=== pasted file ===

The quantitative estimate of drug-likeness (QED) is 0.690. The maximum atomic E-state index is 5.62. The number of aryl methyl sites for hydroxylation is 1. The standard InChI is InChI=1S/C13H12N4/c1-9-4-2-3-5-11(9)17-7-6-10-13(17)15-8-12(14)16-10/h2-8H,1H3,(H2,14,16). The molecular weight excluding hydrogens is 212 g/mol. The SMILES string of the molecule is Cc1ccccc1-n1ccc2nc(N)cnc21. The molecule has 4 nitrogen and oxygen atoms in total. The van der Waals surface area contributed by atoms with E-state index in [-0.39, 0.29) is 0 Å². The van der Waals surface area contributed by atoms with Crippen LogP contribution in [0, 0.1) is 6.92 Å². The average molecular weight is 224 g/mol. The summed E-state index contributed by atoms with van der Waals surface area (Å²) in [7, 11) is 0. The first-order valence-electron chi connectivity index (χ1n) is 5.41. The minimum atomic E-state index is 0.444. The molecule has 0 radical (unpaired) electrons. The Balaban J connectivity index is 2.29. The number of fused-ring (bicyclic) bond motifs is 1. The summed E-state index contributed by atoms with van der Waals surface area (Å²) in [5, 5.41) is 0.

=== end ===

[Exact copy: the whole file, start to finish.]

The quantitative estimate of drug-likeness (QED) is 0.690. The maximum atomic E-state index is 5.62. The number of aryl methyl sites for hydroxylation is 1. The standard InChI is InChI=1S/C13H12N4/c1-9-4-2-3-5-11(9)17-7-6-10-13(17)15-8-12(14)16-10/h2-8H,1H3,(H2,14,16). The molecular weight excluding hydrogens is 212 g/mol. The SMILES string of the molecule is Cc1ccccc1-n1ccc2nc(N)cnc21. The molecule has 4 nitrogen and oxygen atoms in total. The van der Waals surface area contributed by atoms with E-state index in [-0.39, 0.29) is 0 Å². The van der Waals surface area contributed by atoms with Crippen LogP contribution in [0, 0.1) is 6.92 Å². The average molecular weight is 224 g/mol. The summed E-state index contributed by atoms with van der Waals surface area (Å²) in [7, 11) is 0. The first-order valence-electron chi connectivity index (χ1n) is 5.41. The minimum atomic E-state index is 0.444. The molecule has 0 radical (unpaired) electrons. The Balaban J connectivity index is 2.29. The number of fused-ring (bicyclic) bond motifs is 1. The summed E-state index contributed by atoms with van der Waals surface area (Å²) in [5, 5.41) is 0.